In all, GET SANTA is a film that tries to run on British charm and the connection between an estranged father and son, but there are two sides to this coin, and they never truly connect. The poop jokes get old, the prison scenes are odd and try as the cast might, they can’t rescue this film from feeling a weird sentimental mish-mash that never truly feels coherent.
Review by Brogen Hayes
SCHOOL OF BABEL (France/TBC/94mins)
Directed by: Julie Bertuccelli.
THE PLOT: Over the course of a year, filmmaker Julie Bertuccelli filmed students in a ‘reception class’ in Paris, where they adapt to French culture and language, before going on to join their French contemporaries in school.
THE VERDICT: SCHOOL OF BABEL is a fascinating and apt title for this film, which opens with students of the reception class telling their colleagues the words for ‘Hello’ in their native languages. These children have come to France from all over the world – China, Northern Ireland, England, Serbia, Brazil, Senegal – to learn the language, to avail of a better education or to be reunited with their families.
Throughout the film, director Julie Bertuccelli gives each of the students a chance to tell their stories and give the audience a chance to get to know them. Stories of tragedy, heartbreak and joy emerge as we get to know the kids on screen, and their passions, hopes, dreams and innocence are writ large on the screen, for all to see.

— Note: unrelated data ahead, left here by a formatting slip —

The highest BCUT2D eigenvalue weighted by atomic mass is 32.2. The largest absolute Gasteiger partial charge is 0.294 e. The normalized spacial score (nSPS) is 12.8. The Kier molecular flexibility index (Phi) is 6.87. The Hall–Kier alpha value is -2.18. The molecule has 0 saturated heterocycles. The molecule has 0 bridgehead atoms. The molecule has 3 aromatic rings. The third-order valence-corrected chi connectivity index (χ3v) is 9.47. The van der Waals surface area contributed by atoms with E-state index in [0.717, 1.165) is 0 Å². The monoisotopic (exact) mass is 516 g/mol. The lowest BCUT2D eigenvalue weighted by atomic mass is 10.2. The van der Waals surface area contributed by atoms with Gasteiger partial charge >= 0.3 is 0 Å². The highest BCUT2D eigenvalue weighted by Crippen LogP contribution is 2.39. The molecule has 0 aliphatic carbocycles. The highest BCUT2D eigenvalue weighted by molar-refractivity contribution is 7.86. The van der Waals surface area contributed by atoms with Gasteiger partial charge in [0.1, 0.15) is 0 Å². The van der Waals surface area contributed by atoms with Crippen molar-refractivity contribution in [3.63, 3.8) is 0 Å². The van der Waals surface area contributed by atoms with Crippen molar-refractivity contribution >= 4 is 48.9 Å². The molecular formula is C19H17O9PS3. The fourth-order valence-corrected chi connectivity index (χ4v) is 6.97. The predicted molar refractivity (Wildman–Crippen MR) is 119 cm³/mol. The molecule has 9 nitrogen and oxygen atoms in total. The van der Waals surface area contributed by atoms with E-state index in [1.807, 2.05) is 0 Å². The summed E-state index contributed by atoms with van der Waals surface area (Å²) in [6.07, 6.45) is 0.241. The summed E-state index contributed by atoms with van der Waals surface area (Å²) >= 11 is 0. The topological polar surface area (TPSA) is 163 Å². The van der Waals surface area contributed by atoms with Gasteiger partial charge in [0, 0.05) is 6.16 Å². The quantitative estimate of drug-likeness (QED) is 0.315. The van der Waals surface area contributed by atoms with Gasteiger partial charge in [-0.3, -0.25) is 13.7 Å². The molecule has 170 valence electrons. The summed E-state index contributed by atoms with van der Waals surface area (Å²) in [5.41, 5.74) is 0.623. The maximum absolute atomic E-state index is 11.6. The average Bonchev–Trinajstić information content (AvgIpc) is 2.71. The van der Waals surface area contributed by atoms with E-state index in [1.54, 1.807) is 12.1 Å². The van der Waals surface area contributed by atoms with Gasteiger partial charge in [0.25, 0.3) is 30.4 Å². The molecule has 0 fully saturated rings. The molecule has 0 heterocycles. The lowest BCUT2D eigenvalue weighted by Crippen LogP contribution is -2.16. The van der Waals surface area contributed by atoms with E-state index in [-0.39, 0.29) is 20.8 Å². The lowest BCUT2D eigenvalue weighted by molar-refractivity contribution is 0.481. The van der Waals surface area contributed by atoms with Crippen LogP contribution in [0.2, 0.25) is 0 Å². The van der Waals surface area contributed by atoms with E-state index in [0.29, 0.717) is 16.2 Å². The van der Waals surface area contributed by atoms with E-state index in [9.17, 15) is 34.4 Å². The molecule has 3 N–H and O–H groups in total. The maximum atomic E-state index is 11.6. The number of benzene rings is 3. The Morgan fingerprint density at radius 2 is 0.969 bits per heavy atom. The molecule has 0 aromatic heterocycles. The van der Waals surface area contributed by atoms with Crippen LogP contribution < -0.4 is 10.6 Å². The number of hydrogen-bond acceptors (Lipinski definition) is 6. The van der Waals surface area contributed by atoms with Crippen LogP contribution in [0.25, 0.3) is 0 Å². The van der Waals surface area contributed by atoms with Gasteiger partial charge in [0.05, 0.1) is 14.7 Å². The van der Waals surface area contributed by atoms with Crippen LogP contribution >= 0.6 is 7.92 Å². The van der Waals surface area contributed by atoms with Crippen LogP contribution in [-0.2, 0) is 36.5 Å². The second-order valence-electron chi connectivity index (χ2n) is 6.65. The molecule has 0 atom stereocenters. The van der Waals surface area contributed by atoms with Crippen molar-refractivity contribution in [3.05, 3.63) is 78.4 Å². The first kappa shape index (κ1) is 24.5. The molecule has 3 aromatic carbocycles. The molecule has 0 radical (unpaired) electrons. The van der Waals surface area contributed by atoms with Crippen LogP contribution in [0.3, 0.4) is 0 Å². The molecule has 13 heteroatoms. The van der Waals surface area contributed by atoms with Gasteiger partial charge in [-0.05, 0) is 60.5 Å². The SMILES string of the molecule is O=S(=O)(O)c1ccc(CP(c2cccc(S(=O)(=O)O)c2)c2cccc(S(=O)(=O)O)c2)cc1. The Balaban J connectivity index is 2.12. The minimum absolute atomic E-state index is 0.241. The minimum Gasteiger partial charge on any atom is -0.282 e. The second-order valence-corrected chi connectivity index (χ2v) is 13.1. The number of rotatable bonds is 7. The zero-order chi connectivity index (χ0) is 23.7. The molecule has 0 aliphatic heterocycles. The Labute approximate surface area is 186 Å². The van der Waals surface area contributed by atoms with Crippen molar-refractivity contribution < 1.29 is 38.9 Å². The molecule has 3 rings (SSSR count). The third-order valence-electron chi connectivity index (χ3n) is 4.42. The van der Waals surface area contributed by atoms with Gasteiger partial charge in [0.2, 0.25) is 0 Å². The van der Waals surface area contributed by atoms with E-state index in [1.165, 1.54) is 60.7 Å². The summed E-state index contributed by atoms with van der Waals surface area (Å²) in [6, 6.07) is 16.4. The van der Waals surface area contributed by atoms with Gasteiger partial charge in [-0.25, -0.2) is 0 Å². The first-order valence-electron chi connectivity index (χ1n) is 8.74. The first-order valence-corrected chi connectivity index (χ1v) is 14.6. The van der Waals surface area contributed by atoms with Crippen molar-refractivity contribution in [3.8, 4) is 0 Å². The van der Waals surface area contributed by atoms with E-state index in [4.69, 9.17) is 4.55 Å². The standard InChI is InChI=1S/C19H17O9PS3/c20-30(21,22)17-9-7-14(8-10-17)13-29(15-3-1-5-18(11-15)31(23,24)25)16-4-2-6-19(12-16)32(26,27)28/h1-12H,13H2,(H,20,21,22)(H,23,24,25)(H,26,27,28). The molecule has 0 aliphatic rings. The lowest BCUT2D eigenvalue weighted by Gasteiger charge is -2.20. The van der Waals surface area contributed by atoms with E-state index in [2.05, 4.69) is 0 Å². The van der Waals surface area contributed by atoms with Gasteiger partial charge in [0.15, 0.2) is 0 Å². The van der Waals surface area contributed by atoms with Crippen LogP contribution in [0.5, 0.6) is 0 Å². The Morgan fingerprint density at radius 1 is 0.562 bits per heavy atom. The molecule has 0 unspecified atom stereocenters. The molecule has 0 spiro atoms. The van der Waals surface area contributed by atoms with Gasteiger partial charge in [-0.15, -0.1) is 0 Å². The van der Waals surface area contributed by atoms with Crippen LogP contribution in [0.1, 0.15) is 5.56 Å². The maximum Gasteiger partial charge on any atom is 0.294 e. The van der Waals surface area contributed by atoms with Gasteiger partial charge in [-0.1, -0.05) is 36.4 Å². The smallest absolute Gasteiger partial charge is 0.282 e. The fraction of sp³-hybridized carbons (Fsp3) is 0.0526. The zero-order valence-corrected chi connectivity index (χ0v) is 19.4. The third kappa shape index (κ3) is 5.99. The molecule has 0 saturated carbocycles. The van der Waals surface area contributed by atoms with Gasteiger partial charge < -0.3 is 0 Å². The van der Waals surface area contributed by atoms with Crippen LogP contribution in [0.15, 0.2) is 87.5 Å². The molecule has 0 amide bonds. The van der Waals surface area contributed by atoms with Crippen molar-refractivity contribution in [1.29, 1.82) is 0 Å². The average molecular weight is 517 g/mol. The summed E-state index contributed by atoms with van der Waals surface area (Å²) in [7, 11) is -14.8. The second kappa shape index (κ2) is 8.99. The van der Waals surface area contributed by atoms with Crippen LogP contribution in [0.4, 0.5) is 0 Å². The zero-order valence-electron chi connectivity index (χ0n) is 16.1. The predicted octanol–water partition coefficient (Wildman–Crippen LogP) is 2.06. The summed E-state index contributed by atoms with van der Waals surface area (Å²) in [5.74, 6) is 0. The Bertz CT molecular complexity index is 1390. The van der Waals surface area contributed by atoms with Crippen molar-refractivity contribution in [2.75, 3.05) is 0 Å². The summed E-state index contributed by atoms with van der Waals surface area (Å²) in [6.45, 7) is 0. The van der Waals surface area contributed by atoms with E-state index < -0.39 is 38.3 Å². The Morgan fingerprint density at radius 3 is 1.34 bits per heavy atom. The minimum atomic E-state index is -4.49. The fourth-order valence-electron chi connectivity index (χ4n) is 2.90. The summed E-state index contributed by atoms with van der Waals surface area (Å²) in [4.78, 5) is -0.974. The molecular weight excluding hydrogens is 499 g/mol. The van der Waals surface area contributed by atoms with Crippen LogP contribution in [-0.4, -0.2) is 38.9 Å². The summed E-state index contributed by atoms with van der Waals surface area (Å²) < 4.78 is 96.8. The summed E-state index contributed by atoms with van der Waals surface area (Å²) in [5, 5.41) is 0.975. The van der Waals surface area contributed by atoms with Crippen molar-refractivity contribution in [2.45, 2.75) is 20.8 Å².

SCHOOL OF BABEL is a film that focuses on the microcosm of a class learning French, but as such, it also examines the world as a whole and the way that children suffer in order to learn and grow. Julie Bertuccelli’s film is an engaging and uplifting one, as we are reminded of the resilience of kids, and their innocent way of viewing the world around them.
Review by Brogen Hayes
THE GRANDMASTER (Hong Kong/China/15A/130mins)
Directed by Wong Kar-wai. Starring Tony Leung Chiu-wai, Zhang Ziyi, Chang Chen, Wang Qingxiang, Zhang Jin, Zhao Benshan, Song Hye-kyo, Yuen Woo-ping.
THE PLOT: We begin with true-life martial arts legend Ip Man’s early years, being initiated into the ancient combat practice by his teacher Chen Heshun (Yuen), whilst we also see Ip’s happy domestic life with his wife (Song). His first notable duel arrives when northeastern Chinese martial arts master Gong Yutian (Wang) sets out for a last fight, hoping to establish his school’s superiority over southern rivals. Ip wins the fight, and soon Gong’s daughter, Er (Zhang) is demanding a second fight, so she can restore her family’s name. It’s during their close physical struggle that the two manage to fall in love, but the two go their separate ways, as we then follow Gong Er’s story. The two will meet again though…